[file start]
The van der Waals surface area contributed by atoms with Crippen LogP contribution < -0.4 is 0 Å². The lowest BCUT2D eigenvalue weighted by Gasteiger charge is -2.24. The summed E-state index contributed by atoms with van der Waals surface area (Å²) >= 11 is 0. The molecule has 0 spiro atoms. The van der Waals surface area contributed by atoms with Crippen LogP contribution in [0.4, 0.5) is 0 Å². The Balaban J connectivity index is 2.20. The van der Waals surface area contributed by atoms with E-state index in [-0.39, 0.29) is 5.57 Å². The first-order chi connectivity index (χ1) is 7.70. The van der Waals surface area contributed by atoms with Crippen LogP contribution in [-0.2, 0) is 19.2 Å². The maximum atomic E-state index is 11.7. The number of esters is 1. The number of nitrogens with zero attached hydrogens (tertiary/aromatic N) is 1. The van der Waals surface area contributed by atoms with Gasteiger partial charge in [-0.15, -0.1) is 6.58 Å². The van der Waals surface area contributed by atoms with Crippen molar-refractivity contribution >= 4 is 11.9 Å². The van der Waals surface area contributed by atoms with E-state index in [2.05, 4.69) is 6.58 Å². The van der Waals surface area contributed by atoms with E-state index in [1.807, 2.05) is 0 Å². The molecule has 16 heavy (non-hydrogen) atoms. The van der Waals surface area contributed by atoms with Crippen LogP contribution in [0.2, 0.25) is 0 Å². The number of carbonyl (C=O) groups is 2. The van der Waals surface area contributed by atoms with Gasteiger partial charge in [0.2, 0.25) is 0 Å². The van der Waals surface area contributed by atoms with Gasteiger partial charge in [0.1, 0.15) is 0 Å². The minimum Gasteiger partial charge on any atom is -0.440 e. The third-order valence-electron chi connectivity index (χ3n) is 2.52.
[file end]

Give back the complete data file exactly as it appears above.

The van der Waals surface area contributed by atoms with Crippen LogP contribution < -0.4 is 0 Å². The lowest BCUT2D eigenvalue weighted by Gasteiger charge is -2.24. The summed E-state index contributed by atoms with van der Waals surface area (Å²) >= 11 is 0. The molecule has 0 spiro atoms. The van der Waals surface area contributed by atoms with Crippen LogP contribution in [0.4, 0.5) is 0 Å². The Balaban J connectivity index is 2.20. The van der Waals surface area contributed by atoms with E-state index in [-0.39, 0.29) is 5.57 Å². The first-order chi connectivity index (χ1) is 7.70. The van der Waals surface area contributed by atoms with Crippen LogP contribution in [-0.2, 0) is 19.2 Å². The maximum atomic E-state index is 11.7. The number of esters is 1. The number of nitrogens with zero attached hydrogens (tertiary/aromatic N) is 1. The van der Waals surface area contributed by atoms with Gasteiger partial charge in [-0.15, -0.1) is 6.58 Å². The van der Waals surface area contributed by atoms with Crippen molar-refractivity contribution >= 4 is 11.9 Å². The van der Waals surface area contributed by atoms with E-state index in [2.05, 4.69) is 6.58 Å². The van der Waals surface area contributed by atoms with E-state index in [1.807, 2.05) is 0 Å². The molecule has 16 heavy (non-hydrogen) atoms. The van der Waals surface area contributed by atoms with Crippen LogP contribution in [0.2, 0.25) is 0 Å². The number of carbonyl (C=O) groups is 2. The van der Waals surface area contributed by atoms with Gasteiger partial charge in [0.2, 0.25) is 0 Å². The van der Waals surface area contributed by atoms with Gasteiger partial charge in [0.1, 0.15) is 0 Å². The minimum Gasteiger partial charge on any atom is -0.440 e. The third-order valence-electron chi connectivity index (χ3n) is 2.52.